Tuesday, December 3, 2013

Christmas Books About the New England Coast

By Imogen Reed

Are you looking for books about New England's heritage and landscape to give as presents this festive season - or even to suggest as possible gifts for yourself? If so, there are a number of new and recent titles to choose from, including Everyday Heroes: The True Story of a Lighthouse Family, tracing the story of Seamond Ponsart Roberts, who spent her childhood at three Massachusetts lighthouses

Here is a look at a few more books which could also make ideal holiday gifts for anyone who loves this unique region, whether they live here or are planning a visit.

Coastal History
Cold winter nights are the perfect time to delve into tales of the past along the New England coast. Written by local historian Robert A. Geake, who runs a blog about the region's pastThe New England Mariner Tradition is published by The History Press and has the intriguing subtitle "Old Salts, Superstitions, Shanties and Shipwrecks." The author has spent the last 30 years researching and writing about the history of Rhode Island, covering everything from ancient inns to the Providence River, which was the theme of another of his recent books. He has gathered together many quirky tales, including the spotting of a sea serpent off Nahant in 1818.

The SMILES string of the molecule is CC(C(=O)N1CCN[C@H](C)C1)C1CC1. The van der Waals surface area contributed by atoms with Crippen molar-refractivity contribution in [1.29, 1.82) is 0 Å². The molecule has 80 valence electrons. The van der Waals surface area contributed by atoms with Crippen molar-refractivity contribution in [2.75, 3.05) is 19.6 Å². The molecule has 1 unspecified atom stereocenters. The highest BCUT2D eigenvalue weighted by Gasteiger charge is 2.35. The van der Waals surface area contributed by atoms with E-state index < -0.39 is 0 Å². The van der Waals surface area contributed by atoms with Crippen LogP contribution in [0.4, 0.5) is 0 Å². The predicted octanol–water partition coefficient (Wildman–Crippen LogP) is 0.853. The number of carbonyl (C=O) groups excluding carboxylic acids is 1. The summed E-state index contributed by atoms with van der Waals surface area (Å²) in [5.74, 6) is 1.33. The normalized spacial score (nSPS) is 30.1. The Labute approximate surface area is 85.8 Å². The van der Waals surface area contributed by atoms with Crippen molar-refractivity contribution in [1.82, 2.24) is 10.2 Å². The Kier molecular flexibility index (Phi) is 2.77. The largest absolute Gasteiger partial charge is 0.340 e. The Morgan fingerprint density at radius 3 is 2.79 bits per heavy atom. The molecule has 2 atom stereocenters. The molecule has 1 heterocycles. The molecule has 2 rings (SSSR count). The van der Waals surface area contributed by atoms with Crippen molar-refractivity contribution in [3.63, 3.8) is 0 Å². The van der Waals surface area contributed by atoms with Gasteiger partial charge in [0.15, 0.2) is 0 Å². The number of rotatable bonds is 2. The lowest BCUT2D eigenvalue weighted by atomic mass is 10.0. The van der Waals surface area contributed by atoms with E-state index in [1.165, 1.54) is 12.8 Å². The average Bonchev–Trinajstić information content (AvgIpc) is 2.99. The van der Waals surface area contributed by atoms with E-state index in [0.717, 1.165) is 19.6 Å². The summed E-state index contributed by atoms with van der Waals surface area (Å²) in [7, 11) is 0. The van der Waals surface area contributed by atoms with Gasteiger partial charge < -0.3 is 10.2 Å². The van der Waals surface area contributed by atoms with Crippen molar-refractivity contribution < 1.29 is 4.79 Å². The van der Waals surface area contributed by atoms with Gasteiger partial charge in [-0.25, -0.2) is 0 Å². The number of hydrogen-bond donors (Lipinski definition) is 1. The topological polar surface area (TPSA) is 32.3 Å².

The book also has a more serious side, looking back over three centuries at what life was like for sailors constantly facing the prospect of death at sea. Many old superstitions are examined, including dance ceremonies and donations of gin to calm storms supposedly caused by "old Neptune." The book also looks at the role of lighthouses along the coast in cutting the toll of shipwrecks.

Another interesting new title is Looking Back at South Shore History by John L. Galluzo, also published by The History Press, as part of their American Chronicles series. This book brings together a collection of historical columns from South Shore Living magazine, including an article about the first keeper of Scituate Lighthouse in 1811.

Guide Books to Savor